RIA: CZ Model S Prototype (1929)

This CZ Model S rifle is one of many prototypes made between the world wars in Czechoslovakia in an effort to develop a military semiautomatic rifle. Similar efforts were underway in most other countries at the same time (basically every place that had a mature arms industry), and a huge variety of ideas were tried out.

In this case, we have a gas operated, tilting bolt rifle design. It is chambered for the 8×57 Mauser cartridge, and uses a 10-round detachable magazine. This rifle has a 1929 acceptance mark, which dates it nicely for us. It was designed by a team including one of the Holek brothers, and did better than its competition in trials – but not well enough to be accepted by the Czech military or to attract any outside commercial interest. Holek would go on to design the ZH-29 rifle, and CZ would move on to a series of other designs that ultimately led to naught.


  1. Beautifully made- typical of CZ. if I had the money, I would try to acquire just as a piece of machinists’ artwork.

  2. This looks to me as a potentially better design that post-war Vz.52; definitely in recoil spring management area. Pretty well everything has ingenious touches on it; strange it did not get implemented or returned to in post WWII period.

    I have to command Ian for his excellent effort of Czech name pronunciations. It’s almost perfect.

  3. A very impressive design with some well thought out features. Any idea what the problems were that stopped it from being developed further? It looks like it should have had great potential.

  4. ARGH! I’m beginning to wish I could afford to own such a beauty! If the Model S had been made in such a manner that it could be mass-produced at a reasonable price, perhaps a private military company in some fictional universe (like the one I’m typing into existence at this moment) could procure a production batch as designated marksman’s rifles. Simple disassembly would help with those without access to specialized tools. No need to fear a Garand thumb because of the detachable magazine (and had this been developed with interchangeable magazines, there’d be no need to fiddle with clips until you returned to base).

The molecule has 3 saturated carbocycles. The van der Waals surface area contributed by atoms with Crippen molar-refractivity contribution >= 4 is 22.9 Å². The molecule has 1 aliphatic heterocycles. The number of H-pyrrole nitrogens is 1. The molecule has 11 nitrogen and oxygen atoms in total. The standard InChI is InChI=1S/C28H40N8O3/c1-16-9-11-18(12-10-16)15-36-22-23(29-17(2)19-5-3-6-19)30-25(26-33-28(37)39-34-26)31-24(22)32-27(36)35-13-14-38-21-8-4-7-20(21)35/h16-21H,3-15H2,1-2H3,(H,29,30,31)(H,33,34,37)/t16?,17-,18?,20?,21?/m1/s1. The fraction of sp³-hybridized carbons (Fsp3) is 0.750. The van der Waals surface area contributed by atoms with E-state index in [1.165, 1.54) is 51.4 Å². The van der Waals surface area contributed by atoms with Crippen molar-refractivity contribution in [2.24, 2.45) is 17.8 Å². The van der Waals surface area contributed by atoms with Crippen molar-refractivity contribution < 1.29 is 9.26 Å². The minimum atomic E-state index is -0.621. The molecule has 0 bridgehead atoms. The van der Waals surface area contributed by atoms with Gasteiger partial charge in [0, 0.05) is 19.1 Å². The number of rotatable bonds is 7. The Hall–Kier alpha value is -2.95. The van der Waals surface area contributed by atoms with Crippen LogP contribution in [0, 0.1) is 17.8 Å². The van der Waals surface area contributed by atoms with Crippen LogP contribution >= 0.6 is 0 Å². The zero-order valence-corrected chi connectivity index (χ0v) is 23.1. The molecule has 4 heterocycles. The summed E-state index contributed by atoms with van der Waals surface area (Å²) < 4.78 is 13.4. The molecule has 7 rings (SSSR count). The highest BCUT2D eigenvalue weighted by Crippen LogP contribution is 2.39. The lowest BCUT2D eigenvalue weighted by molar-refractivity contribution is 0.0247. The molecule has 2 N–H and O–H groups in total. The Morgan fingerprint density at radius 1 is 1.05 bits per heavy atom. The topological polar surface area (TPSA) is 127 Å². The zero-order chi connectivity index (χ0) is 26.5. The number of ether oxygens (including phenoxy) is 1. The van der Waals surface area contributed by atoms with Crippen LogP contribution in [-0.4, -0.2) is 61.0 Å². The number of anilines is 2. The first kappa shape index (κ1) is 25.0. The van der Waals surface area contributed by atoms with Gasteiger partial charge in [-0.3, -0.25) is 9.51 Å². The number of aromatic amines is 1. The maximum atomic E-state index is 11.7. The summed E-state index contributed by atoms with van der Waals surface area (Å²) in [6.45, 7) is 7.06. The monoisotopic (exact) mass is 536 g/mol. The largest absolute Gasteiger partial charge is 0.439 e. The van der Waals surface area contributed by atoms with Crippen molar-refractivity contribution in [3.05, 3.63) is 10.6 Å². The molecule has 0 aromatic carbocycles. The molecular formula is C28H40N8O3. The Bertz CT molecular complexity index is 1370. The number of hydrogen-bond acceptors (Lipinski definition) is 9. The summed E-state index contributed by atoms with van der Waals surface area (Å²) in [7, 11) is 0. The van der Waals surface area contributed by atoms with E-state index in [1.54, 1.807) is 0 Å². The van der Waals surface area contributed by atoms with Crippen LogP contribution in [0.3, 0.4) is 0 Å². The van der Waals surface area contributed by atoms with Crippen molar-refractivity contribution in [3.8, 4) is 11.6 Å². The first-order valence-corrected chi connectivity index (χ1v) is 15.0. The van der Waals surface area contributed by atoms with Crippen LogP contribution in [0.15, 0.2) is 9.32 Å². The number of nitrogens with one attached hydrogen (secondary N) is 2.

Any ideas for possible improvements?

    • For a DMR, milling a scope base mount into the left side of the receiver, as on the K43, would be the obvious thing. A detachable, folding bipod that hooked on to the lower front sling mount would be handy, too.

      Threading the muzzle for a suppressor (the old Maxim type) would be handy, especially with heavy-bullet subsonic loads. Those would probably require the action to be cycled by hand, though, which really isn’t that big a handicap in most cases. Subsonic bullet + no action noise = very nearly totally silent. Just the thing for sentry and guard dog removal.

      Effective range would probably be under 200 meters, but again, for the mission, no big deal.



      • Okay, let’s see. Low-power scope, bipod, Maxim Silencer, and a gas cutoff for subsonic elimination. Make the stock sturdier to handle the stresses of hand-to-hand CQC or just have it broken down and send it down in a canister with whomever has to assassinate a warlord in his own backyard… I guess the Model S with the modifications would beat the DeLisle Carbine in terms of accuracy.

        • Keep in mind that the Maxim suppressor was sturdy enough to use with full-power rounds, but you’d still have the ballistic “crack” of the bullet breaking Mach 1. This would give the suppressed rifle decent capability in the open, because that “crack” is harder to localize than a full muzzle signature.

          Used in standard self-loading mode, with the suppressor, I’d estimate effective range against point targets (i.e., some guy with excessive fruit salad on his cab brim)to be around 500-600 meters. The advantage of the self-loader being the capability of firing a two-shot “hammer” to make sure you obtain a hit.

          BTW, the DeLisle supposedly had an effective range of up to 400 yards due to the greater accuracy of its longer-than-a-1911 barrel. I’m not sure I buy that, but I personally have found that with an M1928 Thompson on single shot and that lovely Lyman rear sight, 250 yard hits on pie-plate sized targets are quite doable.